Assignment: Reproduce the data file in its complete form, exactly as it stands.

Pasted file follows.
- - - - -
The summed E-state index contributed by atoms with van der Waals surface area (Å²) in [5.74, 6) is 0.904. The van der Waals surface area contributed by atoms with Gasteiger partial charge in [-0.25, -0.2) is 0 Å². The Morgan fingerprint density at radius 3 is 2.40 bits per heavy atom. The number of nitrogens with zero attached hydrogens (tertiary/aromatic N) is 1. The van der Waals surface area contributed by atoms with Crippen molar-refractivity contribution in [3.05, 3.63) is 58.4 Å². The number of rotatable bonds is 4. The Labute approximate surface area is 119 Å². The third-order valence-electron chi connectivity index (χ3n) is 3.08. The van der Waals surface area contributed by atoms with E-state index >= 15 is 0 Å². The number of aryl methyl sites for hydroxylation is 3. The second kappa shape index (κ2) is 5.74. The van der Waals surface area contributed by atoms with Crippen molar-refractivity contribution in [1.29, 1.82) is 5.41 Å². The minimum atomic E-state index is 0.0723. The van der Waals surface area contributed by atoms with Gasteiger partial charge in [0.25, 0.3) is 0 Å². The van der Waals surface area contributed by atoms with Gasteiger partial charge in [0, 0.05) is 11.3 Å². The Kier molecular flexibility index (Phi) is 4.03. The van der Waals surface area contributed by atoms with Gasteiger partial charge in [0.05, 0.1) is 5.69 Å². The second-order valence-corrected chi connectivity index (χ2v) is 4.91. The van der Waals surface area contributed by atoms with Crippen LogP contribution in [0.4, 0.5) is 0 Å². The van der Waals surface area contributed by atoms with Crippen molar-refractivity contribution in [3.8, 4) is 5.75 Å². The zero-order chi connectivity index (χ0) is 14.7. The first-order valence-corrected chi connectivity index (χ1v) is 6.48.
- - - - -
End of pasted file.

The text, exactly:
The summed E-state index contributed by atoms with van der Waals surface area (Å²) in [5.74, 6) is 0.904. The van der Waals surface area contributed by atoms with Gasteiger partial charge in [-0.25, -0.2) is 0 Å². The Morgan fingerprint density at radius 3 is 2.40 bits per heavy atom. The number of nitrogens with zero attached hydrogens (tertiary/aromatic N) is 1. The van der Waals surface area contributed by atoms with Crippen molar-refractivity contribution in [3.05, 3.63) is 58.4 Å². The number of rotatable bonds is 4. The Labute approximate surface area is 119 Å². The third-order valence-electron chi connectivity index (χ3n) is 3.08. The van der Waals surface area contributed by atoms with E-state index >= 15 is 0 Å². The number of aryl methyl sites for hydroxylation is 3. The second kappa shape index (κ2) is 5.74. The van der Waals surface area contributed by atoms with Crippen molar-refractivity contribution in [1.29, 1.82) is 5.41 Å². The minimum atomic E-state index is 0.0723. The van der Waals surface area contributed by atoms with Gasteiger partial charge in [0.25, 0.3) is 0 Å². The van der Waals surface area contributed by atoms with Gasteiger partial charge in [0, 0.05) is 11.3 Å². The Kier molecular flexibility index (Phi) is 4.03. The van der Waals surface area contributed by atoms with Gasteiger partial charge in [0.05, 0.1) is 5.69 Å². The second-order valence-corrected chi connectivity index (χ2v) is 4.91. The van der Waals surface area contributed by atoms with Crippen LogP contribution in [0.4, 0.5) is 0 Å². The van der Waals surface area contributed by atoms with Crippen molar-refractivity contribution in [3.8, 4) is 5.75 Å². The zero-order chi connectivity index (χ0) is 14.7. The first-order valence-corrected chi connectivity index (χ1v) is 6.48.